Horror for the Discerning Fan

It Is Always Christmas Eve, In A Ghost Story

It’s Christmas Eve, a few hours before midnight. Presents are wrapped. Stockings are hung. If you went to a Christmas Eve party, you’re probably home by now. Any children in the house are tucked snuggly into bed. Before you go off to bed yourself, you and your family might enjoy the fire as it slowly goes out. You might reminisce about past Christmases or tell stories about the meaning of each ornament on the tree. Or you could tell each other ghost stories. Christmas ghost stories.

It’s not as weird as you might think and, in fact, Christmas ghost stories are a time-honored tradition that has been somewhat forgotten as of late. The tradition started in Britain and quickly spread to the U.S. Every Christmas Eve, whole families gathered around the fire and scared each other silly with ghost stories.

It makes sense when you think about it. Christmas takes place in the dead of winter when the days have shrunk and the nights have grown swollen with snow and ice. The wind howls outside. It’s a scary time for human beings, a time of great scarcity and immense danger. If not for careful planning, people would starve and freeze to death. It’s always been this way.

And yet it’s in the middle of the dead winter, when the earth refuses to yield any of its bounty, when we celebrate Christmas. This is partly due to the fact that Christmas was scheduled to coincide with the numerous already-existing feast days celebrating the winter solstice. But the solstice marks not only the shortest day of the year but also the point at which winter starts to lose its grasp.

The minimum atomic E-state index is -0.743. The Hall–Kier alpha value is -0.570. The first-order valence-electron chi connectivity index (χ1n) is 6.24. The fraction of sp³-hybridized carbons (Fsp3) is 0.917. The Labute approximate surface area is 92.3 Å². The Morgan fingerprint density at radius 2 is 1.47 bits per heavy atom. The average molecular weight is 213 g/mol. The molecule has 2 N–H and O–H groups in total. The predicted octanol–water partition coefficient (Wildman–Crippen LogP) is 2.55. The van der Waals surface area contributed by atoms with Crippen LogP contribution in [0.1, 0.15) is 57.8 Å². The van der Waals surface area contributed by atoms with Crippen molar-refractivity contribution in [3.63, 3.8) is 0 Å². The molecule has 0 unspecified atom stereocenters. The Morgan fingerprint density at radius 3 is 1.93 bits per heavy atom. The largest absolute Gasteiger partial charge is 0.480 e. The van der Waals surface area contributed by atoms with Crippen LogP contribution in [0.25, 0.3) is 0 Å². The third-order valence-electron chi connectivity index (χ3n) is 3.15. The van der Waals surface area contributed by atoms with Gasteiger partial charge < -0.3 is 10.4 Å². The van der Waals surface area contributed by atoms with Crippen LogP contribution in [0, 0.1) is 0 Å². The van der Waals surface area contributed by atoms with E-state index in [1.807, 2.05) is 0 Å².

Seen as a religious holiday, Christmas symbolizes hope while the coldness of winter reminds Christians of a world without redemption. Christmas reminds Christians of the light of salvation even in the midst of darkness. Christmas is not just a time to celebrate the birth of Jesus Christ, but to contemplate the full weight of the idea that this helpless baby will one day willing submit himself to torture and death to redeem your soul.

Seen as a secular holiday, Christmas signifies a time of great bounty, especially when it comes to food, material possessions, and time with loved ones. Winter may force us to carefully plan food storage for survival, but Christmas is our way of standing strong. Christmas is warm and happy and bountiful in the face of Nature.

It seems only natural that we might tell scary stories to fully comprehend what’s at stake.  You might think you are a good person when really you are the opposite. You might be warm in your house and your belly might be full of delicious holiday food, but you could lose it all in the blink of an eye. It’s only a good time until it isn’t.

Take the most entertaining and famous Christmas ghost story–A Christmas Carol, written by Charles Dickens and published in 1843. Everyone knows about the miserly, mean Mr. Scrooge, who is so selfish and cheap that not even Christmas can thaw is a black heart. That is, at least, until three ghosts arrive: The Ghost of Christmas Past, The Ghost of Christmas Present, and the Ghost of Christmas Yet To Come. Together, the ghosts teach, warn, and scare the sh*t out of Scrooge until he realizes that he’s been a colossal jerk to everyone and he better change his ways if he doesn’t want to die a “wretched” old man whom no one misses.

e0da31fd22955c9da0c0d56df1dfc10a The Ghost Of Christmas Yet To Come always scared the crap out of me as a kid.

A Christmas Carol resonates with us for many reasons, not least of which is the lesson that Christmas is not about money or gifts or the general splendor–it’s about introspection. It’s about community. It’s about appreciating what you have.